The double-helix treasure chest
Late in the 19th century the nosy neighbours of a fellow called Daimler alerted the Stuttgart authorities to the questionable goings-on in the neighbouring property’s greenhouse. Expecting to bust an unlawful minting operation, the German cops snuck in at night and were surprised to find nothing but seemingly senseless machinery.
The Polizei had just trespassed into motoring genesis, Daimler merging with Benz & Cie only years later and shifting base to Untertürkheim on the (then) outskirts of Stuttgart. Over a century later you shall still locate the mother factory of Mercedes-Benz here, as well as their impressive Museum which opened in May 2006. And we paid it a visit.
Pre-trip investigation revealed excessive mention of the DNA-inspired double-helix building, which turned out to be well-founded. Its basic shape is a rounded triangle with a hollow core, eight stories high with cascading floors and a glass shell that have bagged it many accolades from students of architecture.
After parting with 8 Euros (N$100) per adult each visitor is cheerfully assaulted with a portable audio guide (with multiple languages, user-guided feedback and optional kiddies’ narrative) before they are whisked to the top floor in one of three elevators whose projectors display a short film on the opposing inner core wall. Germans; they’re so precise.
The first display swiftly deals with former opponents like the horse before entering the chamber of pioneering innovations. Yes, the first car ever made is on display, followed by various engines and motorised carriage concepts, even boats and commercial vehicles.
A replica of the world’s first motorcycle is also on display, the original having been accidentally invented by Gottlieb Daimler and Wilhelm Maybach while using a wooden bicycle frame to test a 1hp engine. It had a top speed of 12km/h and no suspension, and Herr Daimler is said to have personally test-ridden it for a good 3km. Respect.
Each floor deals with a certain era or milestone in the company’s history and to avoid customer boredom on the semi-circular walk down to the next area, the walls and ceilings are decorated with corresponding documents, artefacts and innovations. The total floor size of the Museum is about 16 500 m2, featuring roughly 160 cars and 1 500 exhibitions.
Nine levels dedicate their shiny tiles to vehicles in nothing less but mint condition, plus ancillary areas on most floors for special expo’s. During our visit we were treated to (among others) displays of Mercedes-Benz technical innovations and a vibrant ensemble of pre-owned Mercs. Their former owners included a Californian governator, a princess from Wales, the pope, rock stars and heads of state.
My personal favourite was the 1930’s era with its contrasting ambience and unbelievably priceless collection of 500 series Mercedes’. 500K, SSK, SSKL were enough for me to violate the recommended 2-hour tour and I fear this may have been the point at which I lost my companions. Or the other way ‘round.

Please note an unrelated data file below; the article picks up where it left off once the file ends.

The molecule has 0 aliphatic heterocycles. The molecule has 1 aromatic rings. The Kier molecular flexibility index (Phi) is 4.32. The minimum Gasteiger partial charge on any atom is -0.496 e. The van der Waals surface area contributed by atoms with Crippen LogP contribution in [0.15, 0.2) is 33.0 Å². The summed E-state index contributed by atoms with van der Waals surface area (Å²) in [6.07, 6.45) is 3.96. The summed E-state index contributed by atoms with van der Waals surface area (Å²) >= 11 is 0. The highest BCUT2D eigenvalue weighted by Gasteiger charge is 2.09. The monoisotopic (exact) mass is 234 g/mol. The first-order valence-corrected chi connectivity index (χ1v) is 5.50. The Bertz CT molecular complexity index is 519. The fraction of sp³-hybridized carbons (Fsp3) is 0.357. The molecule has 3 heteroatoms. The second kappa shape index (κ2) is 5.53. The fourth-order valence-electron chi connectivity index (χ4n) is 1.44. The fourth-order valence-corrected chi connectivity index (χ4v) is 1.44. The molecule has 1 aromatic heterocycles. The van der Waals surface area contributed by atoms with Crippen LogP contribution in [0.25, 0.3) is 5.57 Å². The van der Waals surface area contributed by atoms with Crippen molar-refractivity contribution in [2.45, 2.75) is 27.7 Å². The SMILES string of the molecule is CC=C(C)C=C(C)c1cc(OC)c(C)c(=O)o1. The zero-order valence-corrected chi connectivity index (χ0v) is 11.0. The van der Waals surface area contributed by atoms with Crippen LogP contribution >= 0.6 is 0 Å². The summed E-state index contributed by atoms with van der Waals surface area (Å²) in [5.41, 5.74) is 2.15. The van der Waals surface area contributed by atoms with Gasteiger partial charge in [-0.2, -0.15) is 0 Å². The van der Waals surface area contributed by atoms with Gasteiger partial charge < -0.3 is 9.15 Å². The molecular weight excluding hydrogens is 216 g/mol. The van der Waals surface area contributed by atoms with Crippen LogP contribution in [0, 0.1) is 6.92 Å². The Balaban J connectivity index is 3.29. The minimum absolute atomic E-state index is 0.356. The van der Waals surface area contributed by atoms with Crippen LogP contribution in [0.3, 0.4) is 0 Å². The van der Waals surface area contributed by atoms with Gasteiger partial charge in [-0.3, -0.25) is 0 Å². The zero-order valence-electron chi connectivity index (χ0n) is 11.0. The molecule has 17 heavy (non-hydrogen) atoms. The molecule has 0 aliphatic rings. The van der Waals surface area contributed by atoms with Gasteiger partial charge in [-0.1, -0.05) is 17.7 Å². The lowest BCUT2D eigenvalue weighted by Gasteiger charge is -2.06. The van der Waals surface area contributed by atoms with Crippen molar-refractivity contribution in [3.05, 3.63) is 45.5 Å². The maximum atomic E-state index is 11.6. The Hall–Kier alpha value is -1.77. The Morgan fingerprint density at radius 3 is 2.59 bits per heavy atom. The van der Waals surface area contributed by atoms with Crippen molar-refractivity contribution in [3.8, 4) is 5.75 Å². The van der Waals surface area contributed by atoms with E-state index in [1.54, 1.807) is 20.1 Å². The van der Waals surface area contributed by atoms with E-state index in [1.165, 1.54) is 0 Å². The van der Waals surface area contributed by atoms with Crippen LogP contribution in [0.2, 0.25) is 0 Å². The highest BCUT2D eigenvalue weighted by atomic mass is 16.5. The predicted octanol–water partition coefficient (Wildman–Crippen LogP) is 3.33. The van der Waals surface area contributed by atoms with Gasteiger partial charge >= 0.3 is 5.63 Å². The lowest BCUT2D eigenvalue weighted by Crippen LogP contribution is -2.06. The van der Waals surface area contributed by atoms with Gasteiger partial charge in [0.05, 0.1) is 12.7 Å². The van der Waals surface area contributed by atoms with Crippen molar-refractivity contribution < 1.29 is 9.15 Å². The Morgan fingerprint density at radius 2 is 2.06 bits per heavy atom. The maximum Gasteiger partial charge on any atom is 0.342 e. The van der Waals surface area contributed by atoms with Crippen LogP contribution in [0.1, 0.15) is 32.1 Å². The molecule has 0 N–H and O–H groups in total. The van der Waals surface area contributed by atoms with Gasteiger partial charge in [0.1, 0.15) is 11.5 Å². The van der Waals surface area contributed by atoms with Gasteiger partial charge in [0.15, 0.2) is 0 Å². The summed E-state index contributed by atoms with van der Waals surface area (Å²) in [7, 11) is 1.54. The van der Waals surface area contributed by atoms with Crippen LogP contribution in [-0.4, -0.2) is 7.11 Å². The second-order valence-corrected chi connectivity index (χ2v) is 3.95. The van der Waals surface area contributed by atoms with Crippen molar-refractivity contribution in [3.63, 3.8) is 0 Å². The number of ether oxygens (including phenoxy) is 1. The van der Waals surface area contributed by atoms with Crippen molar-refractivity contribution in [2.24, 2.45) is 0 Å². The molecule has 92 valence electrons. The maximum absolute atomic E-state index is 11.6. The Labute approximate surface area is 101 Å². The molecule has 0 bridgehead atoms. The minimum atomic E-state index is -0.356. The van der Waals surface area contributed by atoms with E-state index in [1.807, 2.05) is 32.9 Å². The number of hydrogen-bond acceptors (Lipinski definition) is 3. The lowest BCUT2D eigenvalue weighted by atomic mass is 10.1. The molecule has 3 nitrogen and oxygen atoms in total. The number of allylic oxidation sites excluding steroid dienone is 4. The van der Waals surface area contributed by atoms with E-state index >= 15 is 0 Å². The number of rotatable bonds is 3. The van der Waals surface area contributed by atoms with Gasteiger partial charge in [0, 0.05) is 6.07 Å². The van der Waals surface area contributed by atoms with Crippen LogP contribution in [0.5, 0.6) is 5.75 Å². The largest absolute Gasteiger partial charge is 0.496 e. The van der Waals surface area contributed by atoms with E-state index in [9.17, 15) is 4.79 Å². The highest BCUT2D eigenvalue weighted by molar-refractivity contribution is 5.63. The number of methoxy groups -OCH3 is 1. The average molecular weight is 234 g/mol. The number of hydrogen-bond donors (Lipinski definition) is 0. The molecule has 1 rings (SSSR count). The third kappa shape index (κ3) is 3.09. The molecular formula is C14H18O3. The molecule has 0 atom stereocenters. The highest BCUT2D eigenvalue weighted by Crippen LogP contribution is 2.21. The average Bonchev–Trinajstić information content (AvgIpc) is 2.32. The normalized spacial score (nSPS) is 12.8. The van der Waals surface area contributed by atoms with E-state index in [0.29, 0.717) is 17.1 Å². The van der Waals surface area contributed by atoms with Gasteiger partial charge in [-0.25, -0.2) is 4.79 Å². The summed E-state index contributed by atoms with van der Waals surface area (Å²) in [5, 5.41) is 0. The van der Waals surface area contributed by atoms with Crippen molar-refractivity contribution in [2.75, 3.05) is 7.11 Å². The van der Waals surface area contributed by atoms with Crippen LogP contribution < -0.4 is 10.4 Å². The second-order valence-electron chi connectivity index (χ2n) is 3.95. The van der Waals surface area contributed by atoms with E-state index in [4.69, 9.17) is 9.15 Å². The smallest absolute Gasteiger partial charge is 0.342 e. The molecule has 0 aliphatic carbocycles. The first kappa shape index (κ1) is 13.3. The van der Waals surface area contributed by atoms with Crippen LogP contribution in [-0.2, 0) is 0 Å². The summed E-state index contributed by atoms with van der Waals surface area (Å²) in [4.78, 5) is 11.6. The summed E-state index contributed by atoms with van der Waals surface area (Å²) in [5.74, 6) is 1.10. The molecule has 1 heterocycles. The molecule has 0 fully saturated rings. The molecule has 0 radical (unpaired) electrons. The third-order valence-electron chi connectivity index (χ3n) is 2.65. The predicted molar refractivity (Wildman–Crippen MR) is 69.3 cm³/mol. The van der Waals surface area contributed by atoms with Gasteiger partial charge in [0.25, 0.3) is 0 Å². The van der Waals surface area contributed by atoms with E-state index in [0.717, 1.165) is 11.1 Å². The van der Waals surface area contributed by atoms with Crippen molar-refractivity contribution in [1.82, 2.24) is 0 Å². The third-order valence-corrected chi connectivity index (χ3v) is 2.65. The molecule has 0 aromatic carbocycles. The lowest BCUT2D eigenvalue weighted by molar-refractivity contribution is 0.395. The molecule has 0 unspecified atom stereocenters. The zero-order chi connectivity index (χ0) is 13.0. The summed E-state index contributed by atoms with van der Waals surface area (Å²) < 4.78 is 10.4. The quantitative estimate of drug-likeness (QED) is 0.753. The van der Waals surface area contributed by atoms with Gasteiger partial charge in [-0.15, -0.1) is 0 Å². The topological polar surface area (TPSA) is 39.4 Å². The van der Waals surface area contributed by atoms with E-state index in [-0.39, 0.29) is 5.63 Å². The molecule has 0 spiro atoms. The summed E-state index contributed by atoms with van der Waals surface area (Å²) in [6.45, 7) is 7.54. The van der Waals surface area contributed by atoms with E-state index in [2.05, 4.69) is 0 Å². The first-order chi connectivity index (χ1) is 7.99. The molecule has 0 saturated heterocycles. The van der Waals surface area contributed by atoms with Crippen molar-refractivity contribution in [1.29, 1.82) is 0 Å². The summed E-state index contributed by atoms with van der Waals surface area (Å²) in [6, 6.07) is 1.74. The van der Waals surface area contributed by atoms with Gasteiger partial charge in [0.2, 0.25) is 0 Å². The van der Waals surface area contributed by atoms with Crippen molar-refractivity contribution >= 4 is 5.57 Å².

Fact is, I can’t really recall them leaving me behind as I had my eyes and camera firmly pointed at the gorgeous sheet metal of the pre-WWII monsters for quite some time. Luckily, visitors who lose interest in old cars may choose to get an elevator downstairs to the shops and restaurants. I did not lose interest. Given the choice I would’ve gladly pulled up a chair and waited for Fritz and Hans to carry me out at 6pm.
I still nurture an unhealthy adoration for the 1950’s 300SL Gullwing, which there were two of elsewhere in the Museum, but I hasten to admit that on that sub-zero January day I lost my heart to another Benz of epic proportions and presence; the 500K Maharaja. Its sheer size and brash beauty have caused much grief to my backspace button, but I have finally decided on a fitting adjective: majestic.
Further highlights included dozens of race and rally cars, including the completely bonkers 1909 “Blitzen Benz” with its 21.4-litre straight-four petrol engine. Safety and ergonomic advances also enjoy a lot of floor-space, while the odd concept or test vehicle may even surprise the hardened Merc-fans amongst us. Just one of these is the strictly prototype and decidedly orange C111 which had Mercedes receiving blank cheques through the mail but never went on sale.
The Mercedes-Benz Museum is an automotive temple not just for fans of the star and is open from 9am to 6pm Tuesdays to Sundays. I would recommend you get there early to avoid crowds and take at least half a day to meander your way through, which should leave you enough time to make the 20-minute journey to a small industrial area of Stuttgart called Zuffenhausen.
Here you will suddenly stand before another highly reflective Museum with the word “Porsche” in big red letters nailed to its flanks; and we’ll bring you that report next week.